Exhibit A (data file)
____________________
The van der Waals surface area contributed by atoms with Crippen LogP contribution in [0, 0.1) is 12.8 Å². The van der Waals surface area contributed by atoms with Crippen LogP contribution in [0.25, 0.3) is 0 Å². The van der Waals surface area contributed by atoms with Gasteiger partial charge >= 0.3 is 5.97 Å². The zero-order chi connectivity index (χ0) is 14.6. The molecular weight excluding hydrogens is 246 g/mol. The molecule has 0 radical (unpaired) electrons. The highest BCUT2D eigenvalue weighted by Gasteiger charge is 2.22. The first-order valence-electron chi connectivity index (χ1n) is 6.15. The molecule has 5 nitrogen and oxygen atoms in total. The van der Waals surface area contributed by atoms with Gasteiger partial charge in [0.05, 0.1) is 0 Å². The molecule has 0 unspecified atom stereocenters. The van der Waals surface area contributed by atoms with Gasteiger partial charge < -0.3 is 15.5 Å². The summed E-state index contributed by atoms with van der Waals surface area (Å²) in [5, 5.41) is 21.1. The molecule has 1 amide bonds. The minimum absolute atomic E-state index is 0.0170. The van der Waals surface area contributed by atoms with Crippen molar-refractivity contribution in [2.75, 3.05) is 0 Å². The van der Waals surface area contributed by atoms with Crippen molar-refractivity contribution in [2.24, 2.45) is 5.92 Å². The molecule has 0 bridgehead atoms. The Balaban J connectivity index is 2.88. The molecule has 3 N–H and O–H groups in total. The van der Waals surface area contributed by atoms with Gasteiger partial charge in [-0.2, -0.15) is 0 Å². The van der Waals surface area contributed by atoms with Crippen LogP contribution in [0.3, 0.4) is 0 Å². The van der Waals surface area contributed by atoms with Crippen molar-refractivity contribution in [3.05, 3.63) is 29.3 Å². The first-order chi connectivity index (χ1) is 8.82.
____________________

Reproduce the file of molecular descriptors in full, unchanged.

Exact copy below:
The van der Waals surface area contributed by atoms with Crippen LogP contribution in [0, 0.1) is 12.8 Å². The van der Waals surface area contributed by atoms with Crippen LogP contribution in [0.25, 0.3) is 0 Å². The van der Waals surface area contributed by atoms with Gasteiger partial charge >= 0.3 is 5.97 Å². The zero-order chi connectivity index (χ0) is 14.6. The molecular weight excluding hydrogens is 246 g/mol. The molecule has 0 radical (unpaired) electrons. The highest BCUT2D eigenvalue weighted by Gasteiger charge is 2.22. The first-order valence-electron chi connectivity index (χ1n) is 6.15. The molecule has 5 nitrogen and oxygen atoms in total. The van der Waals surface area contributed by atoms with Gasteiger partial charge in [0.05, 0.1) is 0 Å². The molecule has 0 unspecified atom stereocenters. The van der Waals surface area contributed by atoms with Gasteiger partial charge < -0.3 is 15.5 Å². The summed E-state index contributed by atoms with van der Waals surface area (Å²) in [5, 5.41) is 21.1. The molecule has 1 amide bonds. The minimum absolute atomic E-state index is 0.0170. The van der Waals surface area contributed by atoms with Crippen molar-refractivity contribution in [2.75, 3.05) is 0 Å². The van der Waals surface area contributed by atoms with Crippen molar-refractivity contribution in [2.24, 2.45) is 5.92 Å². The molecule has 0 bridgehead atoms. The Balaban J connectivity index is 2.88. The molecule has 3 N–H and O–H groups in total. The van der Waals surface area contributed by atoms with Gasteiger partial charge in [-0.2, -0.15) is 0 Å². The van der Waals surface area contributed by atoms with Crippen LogP contribution in [0.3, 0.4) is 0 Å². The van der Waals surface area contributed by atoms with Crippen molar-refractivity contribution in [3.05, 3.63) is 29.3 Å². The first-order chi connectivity index (χ1) is 8.82.